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Stewart Dean's Guide to Artificial Life

Complexity and Entropy

Everything in the universe exists on a sliding scale of entropy. Things very cold and still are at one end and things muddled, hot and moving rapidly are at the other. Life sits in the middle some where. This is possible a gross simplification so I feel it's best to explain what entropy is and what is defined when a system is complex. This is a standard explanation of the second law of thermodynamics, or the rule of entropy, as used in A Brief History of Time:

"It [The second law of thermodynamics] states that the entropy of an isolated system always increases, and that when two systems are joined together, the entropy of the combined system is greater than the sum of the entropies of the individual systems. For example, consider a system of gas molecules in a box. The molecules can be thought of as little billiard balls continually colliding with each other and bouncing off the walls of the box. The higher the temperature of the gas, the faster the molecules move, and so the more frequently and harder they collide with the walls of the box and the greater the outward pressure they exert on the walls. Suppose that the molecules are all confined to the left-hand side of the box by a partition. If the partition is then removed, the molecules will tend to spread out an occupy both halves of the box. At some later time they could, by chance, all be in the right half or back in the left half, but it is overwhelmingly more probable that there will be roughly equal numbers in the two halves. Such a state is less ordered, or more disordered, than the original state in which all the molecules were in one half."

Likewise if one side contains a different gas then removing the partition will cause the gases to mix, creating a uniform mixture of the two gases and creating a less ordered state. This is just a simple example applying to gases but in truth entropy is a rough law that applies to all systems, including those that exchange information. If entropy had its way the whole universe would be a soup of equal density, temperature and composition. The second law of thermodynamics states that, unless a system is a closed system, entropy will always increase and the whole become more chaotic.

Life is about the fight against entropy. As other systems lose information to the surrounding environment (information can be seen as heat or other quantities) life has not only to keep hold of its information but also increase its amount of information. It does this by absorbing, or eating, energy from the surrounding environment. The source of nearly all of Earth's energy is the sun; this keeps things going at the right pace. If Earth was too hot, we'd die, too cold and we'd freeze and also die. It appears that our version of life likes a certain temperature band. This may be obvious but it is an important point as we will see.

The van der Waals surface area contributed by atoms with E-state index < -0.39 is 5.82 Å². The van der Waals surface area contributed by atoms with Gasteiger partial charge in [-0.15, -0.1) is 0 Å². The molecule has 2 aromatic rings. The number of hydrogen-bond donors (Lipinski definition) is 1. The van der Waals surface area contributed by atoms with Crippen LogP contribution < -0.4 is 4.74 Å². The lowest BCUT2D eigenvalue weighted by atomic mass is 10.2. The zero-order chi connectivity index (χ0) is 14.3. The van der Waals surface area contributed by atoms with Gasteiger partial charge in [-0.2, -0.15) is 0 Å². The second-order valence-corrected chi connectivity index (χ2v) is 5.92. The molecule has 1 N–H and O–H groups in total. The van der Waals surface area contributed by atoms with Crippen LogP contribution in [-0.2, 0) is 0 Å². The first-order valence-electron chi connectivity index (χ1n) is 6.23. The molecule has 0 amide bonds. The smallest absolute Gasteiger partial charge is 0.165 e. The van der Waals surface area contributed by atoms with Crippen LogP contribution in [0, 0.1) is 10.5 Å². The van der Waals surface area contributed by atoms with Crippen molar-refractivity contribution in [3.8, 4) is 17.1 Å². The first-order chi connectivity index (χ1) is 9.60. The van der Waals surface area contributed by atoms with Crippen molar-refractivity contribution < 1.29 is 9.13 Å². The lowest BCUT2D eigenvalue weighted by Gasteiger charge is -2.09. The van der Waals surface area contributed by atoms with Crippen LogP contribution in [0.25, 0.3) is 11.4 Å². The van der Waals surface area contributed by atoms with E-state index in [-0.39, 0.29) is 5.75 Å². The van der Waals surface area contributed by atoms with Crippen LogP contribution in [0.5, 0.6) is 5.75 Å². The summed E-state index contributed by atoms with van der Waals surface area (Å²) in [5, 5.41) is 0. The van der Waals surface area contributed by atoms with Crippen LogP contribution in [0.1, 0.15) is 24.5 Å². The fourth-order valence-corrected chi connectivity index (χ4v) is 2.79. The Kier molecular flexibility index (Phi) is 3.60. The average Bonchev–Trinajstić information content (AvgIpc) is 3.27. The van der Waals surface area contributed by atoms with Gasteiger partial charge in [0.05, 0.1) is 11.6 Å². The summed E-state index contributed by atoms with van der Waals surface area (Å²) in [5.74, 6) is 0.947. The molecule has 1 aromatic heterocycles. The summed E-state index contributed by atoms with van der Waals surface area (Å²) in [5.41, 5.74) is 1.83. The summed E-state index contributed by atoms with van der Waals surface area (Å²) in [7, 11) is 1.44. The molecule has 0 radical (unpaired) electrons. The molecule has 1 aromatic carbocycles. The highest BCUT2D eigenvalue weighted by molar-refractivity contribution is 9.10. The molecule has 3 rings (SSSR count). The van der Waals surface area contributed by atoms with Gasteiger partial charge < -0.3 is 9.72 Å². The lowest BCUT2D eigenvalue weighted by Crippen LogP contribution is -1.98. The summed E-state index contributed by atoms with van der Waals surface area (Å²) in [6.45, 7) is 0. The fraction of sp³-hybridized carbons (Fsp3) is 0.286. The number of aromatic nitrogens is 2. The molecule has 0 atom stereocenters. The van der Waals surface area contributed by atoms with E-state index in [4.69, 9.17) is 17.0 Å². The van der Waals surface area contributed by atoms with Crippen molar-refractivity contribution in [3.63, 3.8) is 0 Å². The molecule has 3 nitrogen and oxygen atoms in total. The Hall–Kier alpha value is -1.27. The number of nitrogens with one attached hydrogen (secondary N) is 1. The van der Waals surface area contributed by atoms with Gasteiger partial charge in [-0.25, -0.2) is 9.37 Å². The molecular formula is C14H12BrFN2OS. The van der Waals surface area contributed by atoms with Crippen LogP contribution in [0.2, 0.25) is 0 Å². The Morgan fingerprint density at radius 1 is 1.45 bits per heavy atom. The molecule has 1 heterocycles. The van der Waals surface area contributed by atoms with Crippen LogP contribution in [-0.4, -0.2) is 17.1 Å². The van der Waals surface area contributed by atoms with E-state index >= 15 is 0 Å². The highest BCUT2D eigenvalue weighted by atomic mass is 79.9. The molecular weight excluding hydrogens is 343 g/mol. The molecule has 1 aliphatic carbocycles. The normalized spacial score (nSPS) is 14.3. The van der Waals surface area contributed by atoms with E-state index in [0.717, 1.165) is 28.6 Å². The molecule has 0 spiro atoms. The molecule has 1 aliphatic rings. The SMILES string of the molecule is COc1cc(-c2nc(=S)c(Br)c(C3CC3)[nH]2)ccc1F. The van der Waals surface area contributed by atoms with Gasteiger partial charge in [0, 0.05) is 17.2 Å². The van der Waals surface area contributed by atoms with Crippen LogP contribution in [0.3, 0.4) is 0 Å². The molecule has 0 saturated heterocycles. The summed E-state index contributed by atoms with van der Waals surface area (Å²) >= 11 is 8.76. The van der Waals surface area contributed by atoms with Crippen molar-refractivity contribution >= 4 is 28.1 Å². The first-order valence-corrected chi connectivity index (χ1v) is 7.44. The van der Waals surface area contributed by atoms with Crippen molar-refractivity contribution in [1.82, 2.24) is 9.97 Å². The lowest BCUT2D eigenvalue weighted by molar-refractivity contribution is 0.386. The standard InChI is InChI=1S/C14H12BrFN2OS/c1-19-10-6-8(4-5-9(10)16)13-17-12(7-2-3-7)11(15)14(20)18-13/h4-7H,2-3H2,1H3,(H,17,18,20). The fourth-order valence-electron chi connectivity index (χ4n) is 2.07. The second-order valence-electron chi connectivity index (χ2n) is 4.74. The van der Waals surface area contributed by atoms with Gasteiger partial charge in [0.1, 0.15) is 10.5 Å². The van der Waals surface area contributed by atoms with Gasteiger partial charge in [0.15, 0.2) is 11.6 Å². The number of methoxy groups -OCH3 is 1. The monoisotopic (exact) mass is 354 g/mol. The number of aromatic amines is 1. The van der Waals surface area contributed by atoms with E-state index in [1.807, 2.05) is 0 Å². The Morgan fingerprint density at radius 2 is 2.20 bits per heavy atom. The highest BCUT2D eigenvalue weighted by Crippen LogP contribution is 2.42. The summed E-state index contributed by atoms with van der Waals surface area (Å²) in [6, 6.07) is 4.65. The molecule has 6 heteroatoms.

Chris Langton is one of the continuing chain of people responsible for major breakthroughs in Alife. Working with Von Nuemann's principles he did much experimentation with Cellular Automata, included Conway's Life. He later went on to produce a simplified reproducing automata that created exact copies of its self. Through his work he began to realise that there was an optimum level of information exchange that was convivial to what we call life.

Life is a complex system, in the dictionary sense of the words. It is a dynamic equilibrium, that can carry on changing and evolving over a great amount of time without dying out or fading away. It occurred to Langton that this optimum level of information could be measured. Langton created the lambda parameter which was the amount of information being exchanged in a system. By varying this figure in a CA he found that to low a value resulted in things freezing up and too high a value led to chaotic behaviour that made stability very difficult. In the middle was a state, a type of system, which became known as a complex system. On the edge of Chaos.Here is a diagram showing where life exists the extremes of complexity. In Langton's words he saw that life existed "on the edge of chaos".

In nature this can be demonstrated by the life that forms around deep sea vents of volcanic heat, black bubblers I believe they are called. Beyond these oases of heat little survives, yet around them mini ecosystems have evolved.

In Alife complexity can be seen at work in Conway's Life. Arrays of cells can be created that either die out, freeze, pulse or behave in a complex way. A glider, for example, lies on the periodic side of complex whilst glider guns and other controlling shapes are truly complex. It easy to see how the program got its name considering that we and the patterns in Conway's life inhabit the same region of logical space, only we are far more able to cope with outside influences. One wrong cell and often a Life array will explode, die out or both.



Please send any corrections, comments or additions to: alife(at)stewdean(dot)com
 

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